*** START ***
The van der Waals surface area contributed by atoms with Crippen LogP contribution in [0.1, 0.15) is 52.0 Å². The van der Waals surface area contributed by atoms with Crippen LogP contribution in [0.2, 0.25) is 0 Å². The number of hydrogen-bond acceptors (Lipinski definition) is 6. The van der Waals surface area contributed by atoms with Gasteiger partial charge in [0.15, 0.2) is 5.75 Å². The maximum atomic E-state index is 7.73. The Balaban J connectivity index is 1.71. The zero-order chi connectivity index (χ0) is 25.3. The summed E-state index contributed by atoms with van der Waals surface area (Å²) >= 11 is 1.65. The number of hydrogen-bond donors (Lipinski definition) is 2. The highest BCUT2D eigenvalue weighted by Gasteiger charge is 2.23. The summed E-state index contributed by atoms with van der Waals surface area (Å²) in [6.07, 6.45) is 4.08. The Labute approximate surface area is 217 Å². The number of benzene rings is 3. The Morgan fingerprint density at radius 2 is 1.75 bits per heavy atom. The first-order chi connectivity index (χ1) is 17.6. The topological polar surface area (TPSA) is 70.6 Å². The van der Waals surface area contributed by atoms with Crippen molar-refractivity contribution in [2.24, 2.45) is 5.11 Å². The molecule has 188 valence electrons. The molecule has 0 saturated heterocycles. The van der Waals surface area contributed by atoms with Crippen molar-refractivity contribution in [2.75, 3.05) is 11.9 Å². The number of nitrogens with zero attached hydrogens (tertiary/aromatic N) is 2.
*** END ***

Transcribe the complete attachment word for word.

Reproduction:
The van der Waals surface area contributed by atoms with Crippen LogP contribution in [0.1, 0.15) is 52.0 Å². The van der Waals surface area contributed by atoms with Crippen LogP contribution in [0.2, 0.25) is 0 Å². The number of hydrogen-bond acceptors (Lipinski definition) is 6. The van der Waals surface area contributed by atoms with Gasteiger partial charge in [0.15, 0.2) is 5.75 Å². The maximum atomic E-state index is 7.73. The Balaban J connectivity index is 1.71. The zero-order chi connectivity index (χ0) is 25.3. The summed E-state index contributed by atoms with van der Waals surface area (Å²) >= 11 is 1.65. The number of hydrogen-bond donors (Lipinski definition) is 2. The highest BCUT2D eigenvalue weighted by Gasteiger charge is 2.23. The summed E-state index contributed by atoms with van der Waals surface area (Å²) in [6.07, 6.45) is 4.08. The Labute approximate surface area is 217 Å². The number of benzene rings is 3. The Morgan fingerprint density at radius 2 is 1.75 bits per heavy atom. The first-order chi connectivity index (χ1) is 17.6. The topological polar surface area (TPSA) is 70.6 Å². The van der Waals surface area contributed by atoms with Crippen molar-refractivity contribution in [2.24, 2.45) is 5.11 Å². The molecule has 188 valence electrons. The molecule has 0 saturated heterocycles. The van der Waals surface area contributed by atoms with Crippen molar-refractivity contribution in [2.75, 3.05) is 11.9 Å². The number of nitrogens with zero attached hydrogens (tertiary/aromatic N) is 2.